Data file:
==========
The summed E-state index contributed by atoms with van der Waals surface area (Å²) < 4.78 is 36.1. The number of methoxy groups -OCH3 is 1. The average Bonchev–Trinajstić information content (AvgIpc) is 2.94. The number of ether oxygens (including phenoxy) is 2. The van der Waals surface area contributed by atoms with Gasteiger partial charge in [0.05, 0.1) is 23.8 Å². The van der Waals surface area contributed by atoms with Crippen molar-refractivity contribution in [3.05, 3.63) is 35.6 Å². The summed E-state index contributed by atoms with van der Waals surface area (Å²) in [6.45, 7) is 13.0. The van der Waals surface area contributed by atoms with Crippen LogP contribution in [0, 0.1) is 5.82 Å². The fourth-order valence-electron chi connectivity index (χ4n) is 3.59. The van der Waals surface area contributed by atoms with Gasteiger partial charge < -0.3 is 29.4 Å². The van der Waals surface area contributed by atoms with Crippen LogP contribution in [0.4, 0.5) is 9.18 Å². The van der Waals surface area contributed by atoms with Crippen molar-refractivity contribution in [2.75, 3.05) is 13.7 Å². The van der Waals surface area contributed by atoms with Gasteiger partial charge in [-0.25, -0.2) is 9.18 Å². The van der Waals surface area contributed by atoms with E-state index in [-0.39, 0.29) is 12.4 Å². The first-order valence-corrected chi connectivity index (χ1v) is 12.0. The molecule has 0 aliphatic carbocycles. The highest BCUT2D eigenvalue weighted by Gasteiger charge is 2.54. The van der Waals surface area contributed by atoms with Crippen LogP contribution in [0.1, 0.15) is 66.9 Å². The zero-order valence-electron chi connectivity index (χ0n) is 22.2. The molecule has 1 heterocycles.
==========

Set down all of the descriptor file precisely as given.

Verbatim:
The summed E-state index contributed by atoms with van der Waals surface area (Å²) < 4.78 is 36.1. The number of methoxy groups -OCH3 is 1. The average Bonchev–Trinajstić information content (AvgIpc) is 2.94. The number of ether oxygens (including phenoxy) is 2. The van der Waals surface area contributed by atoms with Gasteiger partial charge in [0.05, 0.1) is 23.8 Å². The van der Waals surface area contributed by atoms with Crippen molar-refractivity contribution in [3.05, 3.63) is 35.6 Å². The summed E-state index contributed by atoms with van der Waals surface area (Å²) in [6.45, 7) is 13.0. The van der Waals surface area contributed by atoms with Crippen LogP contribution in [0, 0.1) is 5.82 Å². The fourth-order valence-electron chi connectivity index (χ4n) is 3.59. The van der Waals surface area contributed by atoms with Gasteiger partial charge < -0.3 is 29.4 Å². The van der Waals surface area contributed by atoms with Crippen LogP contribution in [0.4, 0.5) is 9.18 Å². The van der Waals surface area contributed by atoms with Crippen molar-refractivity contribution in [2.75, 3.05) is 13.7 Å². The van der Waals surface area contributed by atoms with Gasteiger partial charge in [-0.25, -0.2) is 9.18 Å². The van der Waals surface area contributed by atoms with E-state index in [-0.39, 0.29) is 12.4 Å². The first-order valence-corrected chi connectivity index (χ1v) is 12.0. The molecule has 0 aliphatic carbocycles. The highest BCUT2D eigenvalue weighted by Gasteiger charge is 2.54. The van der Waals surface area contributed by atoms with Crippen LogP contribution in [0.1, 0.15) is 66.9 Å². The zero-order valence-electron chi connectivity index (χ0n) is 22.2. The molecule has 1 heterocycles.